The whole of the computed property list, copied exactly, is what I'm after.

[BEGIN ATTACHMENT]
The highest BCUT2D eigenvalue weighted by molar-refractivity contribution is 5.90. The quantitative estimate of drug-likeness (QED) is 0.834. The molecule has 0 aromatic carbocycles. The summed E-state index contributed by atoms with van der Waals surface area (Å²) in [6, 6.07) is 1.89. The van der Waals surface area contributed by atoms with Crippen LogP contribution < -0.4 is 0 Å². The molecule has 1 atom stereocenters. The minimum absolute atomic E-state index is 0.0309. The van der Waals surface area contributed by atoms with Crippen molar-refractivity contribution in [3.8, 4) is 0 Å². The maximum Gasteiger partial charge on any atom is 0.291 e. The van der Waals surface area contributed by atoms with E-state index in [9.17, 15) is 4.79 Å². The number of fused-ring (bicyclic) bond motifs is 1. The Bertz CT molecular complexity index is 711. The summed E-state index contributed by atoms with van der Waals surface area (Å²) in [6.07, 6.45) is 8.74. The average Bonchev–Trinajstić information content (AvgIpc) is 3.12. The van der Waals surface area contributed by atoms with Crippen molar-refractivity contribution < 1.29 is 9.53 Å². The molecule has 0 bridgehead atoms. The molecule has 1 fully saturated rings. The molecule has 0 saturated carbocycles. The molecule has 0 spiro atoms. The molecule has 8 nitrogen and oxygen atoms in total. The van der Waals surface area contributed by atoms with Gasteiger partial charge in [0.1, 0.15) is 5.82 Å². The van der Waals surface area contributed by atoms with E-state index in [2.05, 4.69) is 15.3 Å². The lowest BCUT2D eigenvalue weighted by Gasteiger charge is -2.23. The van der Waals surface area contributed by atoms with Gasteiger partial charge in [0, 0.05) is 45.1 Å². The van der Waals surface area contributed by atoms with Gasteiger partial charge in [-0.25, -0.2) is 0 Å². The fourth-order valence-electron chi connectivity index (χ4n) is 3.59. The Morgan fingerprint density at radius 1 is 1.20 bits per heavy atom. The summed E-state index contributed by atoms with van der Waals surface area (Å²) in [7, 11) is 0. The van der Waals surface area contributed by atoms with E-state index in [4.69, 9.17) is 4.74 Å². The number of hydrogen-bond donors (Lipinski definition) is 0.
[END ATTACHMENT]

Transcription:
The highest BCUT2D eigenvalue weighted by molar-refractivity contribution is 5.90. The quantitative estimate of drug-likeness (QED) is 0.834. The molecule has 0 aromatic carbocycles. The summed E-state index contributed by atoms with van der Waals surface area (Å²) in [6, 6.07) is 1.89. The van der Waals surface area contributed by atoms with Crippen LogP contribution < -0.4 is 0 Å². The molecule has 1 atom stereocenters. The minimum absolute atomic E-state index is 0.0309. The van der Waals surface area contributed by atoms with Crippen molar-refractivity contribution in [3.8, 4) is 0 Å². The maximum Gasteiger partial charge on any atom is 0.291 e. The van der Waals surface area contributed by atoms with E-state index in [9.17, 15) is 4.79 Å². The number of fused-ring (bicyclic) bond motifs is 1. The Bertz CT molecular complexity index is 711. The summed E-state index contributed by atoms with van der Waals surface area (Å²) in [6.07, 6.45) is 8.74. The average Bonchev–Trinajstić information content (AvgIpc) is 3.12. The van der Waals surface area contributed by atoms with Crippen molar-refractivity contribution < 1.29 is 9.53 Å². The molecule has 0 bridgehead atoms. The molecule has 1 fully saturated rings. The molecule has 0 saturated carbocycles. The molecule has 0 spiro atoms. The molecule has 8 nitrogen and oxygen atoms in total. The van der Waals surface area contributed by atoms with Gasteiger partial charge in [0.1, 0.15) is 5.82 Å². The van der Waals surface area contributed by atoms with E-state index in [2.05, 4.69) is 15.3 Å². The lowest BCUT2D eigenvalue weighted by Gasteiger charge is -2.23. The van der Waals surface area contributed by atoms with Gasteiger partial charge in [0, 0.05) is 45.1 Å². The van der Waals surface area contributed by atoms with Gasteiger partial charge in [-0.25, -0.2) is 0 Å². The fourth-order valence-electron chi connectivity index (χ4n) is 3.59. The Morgan fingerprint density at radius 1 is 1.20 bits per heavy atom. The summed E-state index contributed by atoms with van der Waals surface area (Å²) in [7, 11) is 0. The van der Waals surface area contributed by atoms with E-state index in [4.69, 9.17) is 4.74 Å². The number of hydrogen-bond donors (Lipinski definition) is 0.